Hot Chocolate Around the World
On a chilly day, a steaming mug of hot chocolate is a surefire way to transport yourself back in time with fond memories of Swiss Miss and fistfuls of the tiniest marshmallows imaginable. Once you're grown, you probably still delight in the occasional cup, perhaps using a fancier mix or adding a splash of peppermint schnapps, but did you know cocoa is a true international delight? Sipped in countries all over the world, the classic wintry dessert also gets new life from each country's various twists. Check out a few of our favorites below!
Germany & Belgium
Heiße Schokolade Wiener Art (German) or warme chocolademelk (Dutch)
Instead of a powder, this version uses a chopped up Belgian or German chocolate bar melted in a cup of warm milk.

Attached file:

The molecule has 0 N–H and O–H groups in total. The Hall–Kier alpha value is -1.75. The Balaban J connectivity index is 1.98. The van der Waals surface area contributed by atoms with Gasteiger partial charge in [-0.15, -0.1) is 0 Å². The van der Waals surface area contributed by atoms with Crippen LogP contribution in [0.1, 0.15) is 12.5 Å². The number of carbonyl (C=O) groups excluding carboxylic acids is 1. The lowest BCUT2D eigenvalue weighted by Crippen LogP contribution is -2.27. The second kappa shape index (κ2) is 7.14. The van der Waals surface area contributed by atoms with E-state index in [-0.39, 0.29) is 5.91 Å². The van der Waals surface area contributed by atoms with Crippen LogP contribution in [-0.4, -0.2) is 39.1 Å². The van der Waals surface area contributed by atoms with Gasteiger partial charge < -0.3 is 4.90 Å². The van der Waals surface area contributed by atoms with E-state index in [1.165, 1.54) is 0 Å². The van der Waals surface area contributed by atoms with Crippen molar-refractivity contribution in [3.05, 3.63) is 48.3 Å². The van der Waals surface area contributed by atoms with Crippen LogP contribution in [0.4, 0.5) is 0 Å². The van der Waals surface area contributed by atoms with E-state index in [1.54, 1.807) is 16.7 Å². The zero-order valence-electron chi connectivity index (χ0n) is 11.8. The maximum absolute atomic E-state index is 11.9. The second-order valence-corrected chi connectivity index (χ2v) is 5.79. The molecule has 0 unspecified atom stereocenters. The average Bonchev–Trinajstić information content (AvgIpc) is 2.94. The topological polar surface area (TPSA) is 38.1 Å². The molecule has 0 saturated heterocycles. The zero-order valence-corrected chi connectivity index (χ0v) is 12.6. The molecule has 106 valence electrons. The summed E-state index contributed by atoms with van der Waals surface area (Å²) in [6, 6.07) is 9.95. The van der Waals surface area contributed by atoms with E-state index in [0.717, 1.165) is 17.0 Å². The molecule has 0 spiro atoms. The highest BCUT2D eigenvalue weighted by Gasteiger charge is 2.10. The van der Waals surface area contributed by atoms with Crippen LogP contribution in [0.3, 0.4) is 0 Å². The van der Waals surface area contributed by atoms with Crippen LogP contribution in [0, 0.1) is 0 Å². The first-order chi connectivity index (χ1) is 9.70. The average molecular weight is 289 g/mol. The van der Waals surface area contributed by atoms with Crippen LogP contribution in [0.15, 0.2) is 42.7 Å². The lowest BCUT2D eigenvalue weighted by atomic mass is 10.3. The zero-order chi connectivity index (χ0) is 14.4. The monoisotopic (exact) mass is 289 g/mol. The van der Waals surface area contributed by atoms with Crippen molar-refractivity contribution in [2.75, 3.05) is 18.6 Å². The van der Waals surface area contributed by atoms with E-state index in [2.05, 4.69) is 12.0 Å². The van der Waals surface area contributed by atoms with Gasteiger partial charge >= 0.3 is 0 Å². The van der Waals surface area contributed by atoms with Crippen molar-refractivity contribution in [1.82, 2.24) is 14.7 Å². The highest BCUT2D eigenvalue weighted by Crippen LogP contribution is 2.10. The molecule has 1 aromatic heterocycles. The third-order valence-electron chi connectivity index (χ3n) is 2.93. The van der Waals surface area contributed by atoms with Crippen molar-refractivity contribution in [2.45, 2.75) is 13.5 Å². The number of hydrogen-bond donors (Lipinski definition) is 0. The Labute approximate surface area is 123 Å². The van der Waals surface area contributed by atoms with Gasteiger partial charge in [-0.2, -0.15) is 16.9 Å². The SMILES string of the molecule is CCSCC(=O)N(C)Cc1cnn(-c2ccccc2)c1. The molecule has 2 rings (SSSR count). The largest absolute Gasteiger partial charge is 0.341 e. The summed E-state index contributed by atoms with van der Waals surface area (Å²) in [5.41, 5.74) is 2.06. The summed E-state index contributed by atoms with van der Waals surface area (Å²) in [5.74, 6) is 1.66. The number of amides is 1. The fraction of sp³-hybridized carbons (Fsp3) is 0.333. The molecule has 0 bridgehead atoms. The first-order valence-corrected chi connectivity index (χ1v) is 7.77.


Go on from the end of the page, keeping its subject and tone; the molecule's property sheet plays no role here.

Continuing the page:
Pair with: Prince cookies (a popular European sandwich cookie) or for a spicy kick, speculoos cookies
Though many think that chile powder is the secret ingredient to Mexican hot chocolate, it's actually cinnamon! The chile is optional.
Pair with: Conchas, a type of Mexican sweet bread (or "pan dulce") with a crispy, cinnamon-sugar top
Spanish hot chocolate is much thicker than the average cup of cocoa, often resembling more of a pudding than a drink.
Pair with: Churros, which are perfect for dunking
Instead of marshmallows, it adds cheese such as halloumi or queso blanco! It provides a melty treat and adds salty contrast to the sweetness of the cocoa.
Pair with: Nothing, since the cheese is enough of a treat on its own
Heiße Schokolade Wiener Art or Viennese hot chocolate
While not as thick as Spanish hot chocolate, this drink does add an egg yolk to the mix for an extra creamy texture.
Pair with: A dollop of Schlagobers, otherwise known as very-well-whipped whipped cream